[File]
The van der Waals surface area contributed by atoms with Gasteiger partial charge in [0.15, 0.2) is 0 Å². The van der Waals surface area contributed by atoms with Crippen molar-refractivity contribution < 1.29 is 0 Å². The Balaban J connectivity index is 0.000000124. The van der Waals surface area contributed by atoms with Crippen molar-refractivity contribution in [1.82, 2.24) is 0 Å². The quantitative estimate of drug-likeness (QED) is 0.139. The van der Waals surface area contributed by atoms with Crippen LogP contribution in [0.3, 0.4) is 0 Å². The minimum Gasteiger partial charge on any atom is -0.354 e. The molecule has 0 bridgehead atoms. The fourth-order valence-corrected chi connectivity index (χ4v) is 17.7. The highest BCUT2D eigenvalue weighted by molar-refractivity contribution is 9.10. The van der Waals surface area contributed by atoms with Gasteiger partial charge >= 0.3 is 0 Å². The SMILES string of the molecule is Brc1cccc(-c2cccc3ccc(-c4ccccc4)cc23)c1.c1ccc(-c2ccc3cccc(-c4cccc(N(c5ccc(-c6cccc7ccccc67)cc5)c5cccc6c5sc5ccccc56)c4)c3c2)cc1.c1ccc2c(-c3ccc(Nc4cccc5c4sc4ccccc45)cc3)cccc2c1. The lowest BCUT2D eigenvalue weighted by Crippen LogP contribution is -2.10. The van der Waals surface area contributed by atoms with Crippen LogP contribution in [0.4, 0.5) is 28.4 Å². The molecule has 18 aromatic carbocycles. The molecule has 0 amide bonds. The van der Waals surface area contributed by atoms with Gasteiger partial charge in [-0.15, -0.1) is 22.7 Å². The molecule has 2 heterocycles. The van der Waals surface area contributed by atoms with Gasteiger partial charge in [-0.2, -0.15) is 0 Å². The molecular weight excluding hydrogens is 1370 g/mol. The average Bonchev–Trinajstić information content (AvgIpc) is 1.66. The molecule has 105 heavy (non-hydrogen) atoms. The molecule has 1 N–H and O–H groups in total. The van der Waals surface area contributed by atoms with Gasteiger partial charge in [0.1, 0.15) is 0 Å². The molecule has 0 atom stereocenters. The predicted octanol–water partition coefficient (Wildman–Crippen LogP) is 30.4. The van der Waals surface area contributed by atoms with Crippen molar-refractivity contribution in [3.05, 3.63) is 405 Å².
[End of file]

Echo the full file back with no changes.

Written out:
The van der Waals surface area contributed by atoms with Gasteiger partial charge in [0.15, 0.2) is 0 Å². The van der Waals surface area contributed by atoms with Crippen molar-refractivity contribution < 1.29 is 0 Å². The Balaban J connectivity index is 0.000000124. The van der Waals surface area contributed by atoms with Crippen molar-refractivity contribution in [1.82, 2.24) is 0 Å². The quantitative estimate of drug-likeness (QED) is 0.139. The van der Waals surface area contributed by atoms with Crippen LogP contribution in [0.3, 0.4) is 0 Å². The minimum Gasteiger partial charge on any atom is -0.354 e. The molecule has 0 bridgehead atoms. The fourth-order valence-corrected chi connectivity index (χ4v) is 17.7. The highest BCUT2D eigenvalue weighted by molar-refractivity contribution is 9.10. The van der Waals surface area contributed by atoms with Gasteiger partial charge >= 0.3 is 0 Å². The SMILES string of the molecule is Brc1cccc(-c2cccc3ccc(-c4ccccc4)cc23)c1.c1ccc(-c2ccc3cccc(-c4cccc(N(c5ccc(-c6cccc7ccccc67)cc5)c5cccc6c5sc5ccccc56)c4)c3c2)cc1.c1ccc2c(-c3ccc(Nc4cccc5c4sc4ccccc45)cc3)cccc2c1. The lowest BCUT2D eigenvalue weighted by Crippen LogP contribution is -2.10. The van der Waals surface area contributed by atoms with Crippen LogP contribution in [0.4, 0.5) is 28.4 Å². The molecule has 18 aromatic carbocycles. The molecule has 0 amide bonds. The van der Waals surface area contributed by atoms with Gasteiger partial charge in [-0.15, -0.1) is 22.7 Å². The molecule has 2 heterocycles. The van der Waals surface area contributed by atoms with Gasteiger partial charge in [-0.2, -0.15) is 0 Å². The molecular weight excluding hydrogens is 1370 g/mol. The average Bonchev–Trinajstić information content (AvgIpc) is 1.66. The molecule has 105 heavy (non-hydrogen) atoms. The molecule has 1 N–H and O–H groups in total. The van der Waals surface area contributed by atoms with Gasteiger partial charge in [0.1, 0.15) is 0 Å². The molecule has 0 atom stereocenters. The predicted octanol–water partition coefficient (Wildman–Crippen LogP) is 30.4. The van der Waals surface area contributed by atoms with Crippen molar-refractivity contribution in [3.05, 3.63) is 405 Å².